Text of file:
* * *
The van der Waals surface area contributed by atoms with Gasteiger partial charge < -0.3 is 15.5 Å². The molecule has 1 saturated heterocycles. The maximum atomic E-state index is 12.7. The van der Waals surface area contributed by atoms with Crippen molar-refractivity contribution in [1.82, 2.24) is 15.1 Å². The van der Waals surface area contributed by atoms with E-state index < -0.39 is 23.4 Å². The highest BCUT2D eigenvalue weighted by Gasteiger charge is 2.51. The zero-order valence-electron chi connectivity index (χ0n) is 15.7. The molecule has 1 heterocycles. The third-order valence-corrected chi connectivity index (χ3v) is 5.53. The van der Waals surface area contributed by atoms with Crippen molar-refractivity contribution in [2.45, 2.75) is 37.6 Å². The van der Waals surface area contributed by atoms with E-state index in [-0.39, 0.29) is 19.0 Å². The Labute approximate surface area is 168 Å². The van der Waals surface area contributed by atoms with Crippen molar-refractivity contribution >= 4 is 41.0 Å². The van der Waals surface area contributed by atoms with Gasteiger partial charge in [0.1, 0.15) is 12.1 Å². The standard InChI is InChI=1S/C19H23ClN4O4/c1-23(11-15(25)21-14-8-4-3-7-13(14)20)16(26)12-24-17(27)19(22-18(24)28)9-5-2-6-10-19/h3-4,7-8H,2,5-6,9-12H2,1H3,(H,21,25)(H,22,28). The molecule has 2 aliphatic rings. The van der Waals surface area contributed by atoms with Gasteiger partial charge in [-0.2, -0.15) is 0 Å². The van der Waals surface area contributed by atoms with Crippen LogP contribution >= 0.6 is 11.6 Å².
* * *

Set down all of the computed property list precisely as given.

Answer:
The van der Waals surface area contributed by atoms with Gasteiger partial charge < -0.3 is 15.5 Å². The molecule has 1 saturated heterocycles. The maximum atomic E-state index is 12.7. The van der Waals surface area contributed by atoms with Crippen molar-refractivity contribution in [1.82, 2.24) is 15.1 Å². The van der Waals surface area contributed by atoms with E-state index < -0.39 is 23.4 Å². The highest BCUT2D eigenvalue weighted by Gasteiger charge is 2.51. The zero-order valence-electron chi connectivity index (χ0n) is 15.7. The molecule has 1 heterocycles. The third-order valence-corrected chi connectivity index (χ3v) is 5.53. The van der Waals surface area contributed by atoms with Crippen molar-refractivity contribution in [2.45, 2.75) is 37.6 Å². The van der Waals surface area contributed by atoms with E-state index in [-0.39, 0.29) is 19.0 Å². The Labute approximate surface area is 168 Å². The van der Waals surface area contributed by atoms with Crippen molar-refractivity contribution >= 4 is 41.0 Å². The van der Waals surface area contributed by atoms with Gasteiger partial charge in [0.1, 0.15) is 12.1 Å². The standard InChI is InChI=1S/C19H23ClN4O4/c1-23(11-15(25)21-14-8-4-3-7-13(14)20)16(26)12-24-17(27)19(22-18(24)28)9-5-2-6-10-19/h3-4,7-8H,2,5-6,9-12H2,1H3,(H,21,25)(H,22,28). The molecule has 2 aliphatic rings. The van der Waals surface area contributed by atoms with Gasteiger partial charge in [-0.2, -0.15) is 0 Å². The van der Waals surface area contributed by atoms with Crippen LogP contribution >= 0.6 is 11.6 Å².